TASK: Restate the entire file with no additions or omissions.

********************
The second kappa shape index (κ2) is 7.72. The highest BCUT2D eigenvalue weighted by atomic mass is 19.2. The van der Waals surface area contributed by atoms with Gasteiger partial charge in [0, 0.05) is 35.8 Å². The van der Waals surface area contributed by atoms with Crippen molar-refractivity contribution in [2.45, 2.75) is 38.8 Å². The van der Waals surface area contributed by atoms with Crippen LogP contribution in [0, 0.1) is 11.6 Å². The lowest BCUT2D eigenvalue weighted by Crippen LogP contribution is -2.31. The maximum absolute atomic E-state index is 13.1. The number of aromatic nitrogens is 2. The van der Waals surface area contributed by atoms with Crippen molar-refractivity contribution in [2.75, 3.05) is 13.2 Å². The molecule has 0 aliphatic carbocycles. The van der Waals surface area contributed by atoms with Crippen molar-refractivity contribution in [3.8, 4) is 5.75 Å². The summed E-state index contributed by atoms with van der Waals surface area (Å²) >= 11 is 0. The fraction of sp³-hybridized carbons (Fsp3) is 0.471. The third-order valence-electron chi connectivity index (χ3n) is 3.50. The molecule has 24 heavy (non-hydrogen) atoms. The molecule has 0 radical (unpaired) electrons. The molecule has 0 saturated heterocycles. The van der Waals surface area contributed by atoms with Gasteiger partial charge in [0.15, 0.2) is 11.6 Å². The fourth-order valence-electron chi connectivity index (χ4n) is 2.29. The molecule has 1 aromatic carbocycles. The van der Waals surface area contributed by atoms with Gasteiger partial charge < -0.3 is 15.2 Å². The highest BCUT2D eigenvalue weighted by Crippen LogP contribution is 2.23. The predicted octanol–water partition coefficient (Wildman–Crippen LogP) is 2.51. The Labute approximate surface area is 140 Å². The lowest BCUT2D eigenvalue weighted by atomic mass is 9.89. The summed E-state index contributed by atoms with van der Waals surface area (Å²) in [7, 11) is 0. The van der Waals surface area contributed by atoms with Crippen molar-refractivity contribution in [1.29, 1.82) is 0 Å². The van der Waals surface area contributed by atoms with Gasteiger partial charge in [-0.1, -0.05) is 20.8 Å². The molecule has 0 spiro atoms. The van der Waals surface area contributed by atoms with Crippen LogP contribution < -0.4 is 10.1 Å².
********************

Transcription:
The second kappa shape index (κ2) is 7.72. The highest BCUT2D eigenvalue weighted by atomic mass is 19.2. The van der Waals surface area contributed by atoms with Gasteiger partial charge in [0, 0.05) is 35.8 Å². The van der Waals surface area contributed by atoms with Crippen molar-refractivity contribution in [2.45, 2.75) is 38.8 Å². The van der Waals surface area contributed by atoms with Crippen LogP contribution in [0, 0.1) is 11.6 Å². The lowest BCUT2D eigenvalue weighted by Crippen LogP contribution is -2.31. The maximum absolute atomic E-state index is 13.1. The number of aromatic nitrogens is 2. The van der Waals surface area contributed by atoms with Crippen molar-refractivity contribution in [2.75, 3.05) is 13.2 Å². The molecule has 0 aliphatic carbocycles. The van der Waals surface area contributed by atoms with Crippen molar-refractivity contribution in [3.8, 4) is 5.75 Å². The summed E-state index contributed by atoms with van der Waals surface area (Å²) >= 11 is 0. The fraction of sp³-hybridized carbons (Fsp3) is 0.471. The third-order valence-electron chi connectivity index (χ3n) is 3.50. The molecule has 24 heavy (non-hydrogen) atoms. The molecule has 0 radical (unpaired) electrons. The molecule has 0 saturated heterocycles. The van der Waals surface area contributed by atoms with Gasteiger partial charge in [0.15, 0.2) is 11.6 Å². The fourth-order valence-electron chi connectivity index (χ4n) is 2.29. The molecule has 1 aromatic carbocycles. The van der Waals surface area contributed by atoms with Gasteiger partial charge < -0.3 is 15.2 Å². The highest BCUT2D eigenvalue weighted by Crippen LogP contribution is 2.23. The predicted octanol–water partition coefficient (Wildman–Crippen LogP) is 2.51. The Labute approximate surface area is 140 Å². The lowest BCUT2D eigenvalue weighted by atomic mass is 9.89. The summed E-state index contributed by atoms with van der Waals surface area (Å²) in [7, 11) is 0. The van der Waals surface area contributed by atoms with Crippen molar-refractivity contribution in [1.29, 1.82) is 0 Å². The van der Waals surface area contributed by atoms with Gasteiger partial charge in [-0.1, -0.05) is 20.8 Å². The molecule has 0 spiro atoms. The van der Waals surface area contributed by atoms with Crippen LogP contribution < -0.4 is 10.1 Å².